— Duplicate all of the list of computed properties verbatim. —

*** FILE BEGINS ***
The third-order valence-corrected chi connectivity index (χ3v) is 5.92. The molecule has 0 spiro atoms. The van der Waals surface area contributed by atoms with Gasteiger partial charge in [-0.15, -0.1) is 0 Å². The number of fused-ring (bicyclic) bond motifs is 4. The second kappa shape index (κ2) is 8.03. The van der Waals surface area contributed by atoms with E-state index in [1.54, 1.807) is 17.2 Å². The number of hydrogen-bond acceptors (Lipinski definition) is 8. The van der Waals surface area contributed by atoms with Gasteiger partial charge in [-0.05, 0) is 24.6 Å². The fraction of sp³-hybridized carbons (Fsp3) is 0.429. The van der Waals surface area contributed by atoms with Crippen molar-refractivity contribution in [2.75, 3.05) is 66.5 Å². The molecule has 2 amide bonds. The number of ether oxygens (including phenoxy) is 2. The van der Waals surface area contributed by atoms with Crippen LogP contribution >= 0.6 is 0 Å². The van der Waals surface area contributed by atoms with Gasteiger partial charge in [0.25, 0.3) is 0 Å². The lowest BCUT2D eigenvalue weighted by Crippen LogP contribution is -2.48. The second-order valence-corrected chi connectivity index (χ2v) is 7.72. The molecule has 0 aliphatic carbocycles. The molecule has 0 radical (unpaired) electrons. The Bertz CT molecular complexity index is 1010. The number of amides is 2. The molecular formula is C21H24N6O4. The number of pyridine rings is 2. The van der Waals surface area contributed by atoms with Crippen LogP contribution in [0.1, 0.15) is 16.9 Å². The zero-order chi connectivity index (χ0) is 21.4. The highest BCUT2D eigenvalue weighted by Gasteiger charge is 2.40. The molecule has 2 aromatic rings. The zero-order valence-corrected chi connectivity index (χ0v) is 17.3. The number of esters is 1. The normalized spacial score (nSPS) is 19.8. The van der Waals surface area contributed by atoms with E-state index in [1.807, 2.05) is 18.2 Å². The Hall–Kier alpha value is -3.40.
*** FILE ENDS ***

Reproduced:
The third-order valence-corrected chi connectivity index (χ3v) is 5.92. The molecule has 0 spiro atoms. The van der Waals surface area contributed by atoms with Gasteiger partial charge in [-0.15, -0.1) is 0 Å². The number of fused-ring (bicyclic) bond motifs is 4. The second kappa shape index (κ2) is 8.03. The van der Waals surface area contributed by atoms with E-state index in [1.54, 1.807) is 17.2 Å². The number of hydrogen-bond acceptors (Lipinski definition) is 8. The van der Waals surface area contributed by atoms with Gasteiger partial charge in [-0.05, 0) is 24.6 Å². The fraction of sp³-hybridized carbons (Fsp3) is 0.429. The van der Waals surface area contributed by atoms with Crippen molar-refractivity contribution in [2.75, 3.05) is 66.5 Å². The molecule has 2 amide bonds. The number of ether oxygens (including phenoxy) is 2. The van der Waals surface area contributed by atoms with Crippen LogP contribution >= 0.6 is 0 Å². The van der Waals surface area contributed by atoms with Gasteiger partial charge in [0.25, 0.3) is 0 Å². The lowest BCUT2D eigenvalue weighted by Crippen LogP contribution is -2.48. The second-order valence-corrected chi connectivity index (χ2v) is 7.72. The molecule has 0 aliphatic carbocycles. The molecule has 0 radical (unpaired) electrons. The Bertz CT molecular complexity index is 1010. The number of amides is 2. The molecular formula is C21H24N6O4. The number of pyridine rings is 2. The van der Waals surface area contributed by atoms with Crippen LogP contribution in [0.1, 0.15) is 16.9 Å². The zero-order chi connectivity index (χ0) is 21.4. The highest BCUT2D eigenvalue weighted by Gasteiger charge is 2.40. The molecule has 2 aromatic rings. The zero-order valence-corrected chi connectivity index (χ0v) is 17.3. The number of esters is 1. The normalized spacial score (nSPS) is 19.8. The van der Waals surface area contributed by atoms with E-state index in [1.807, 2.05) is 18.2 Å². The Hall–Kier alpha value is -3.40.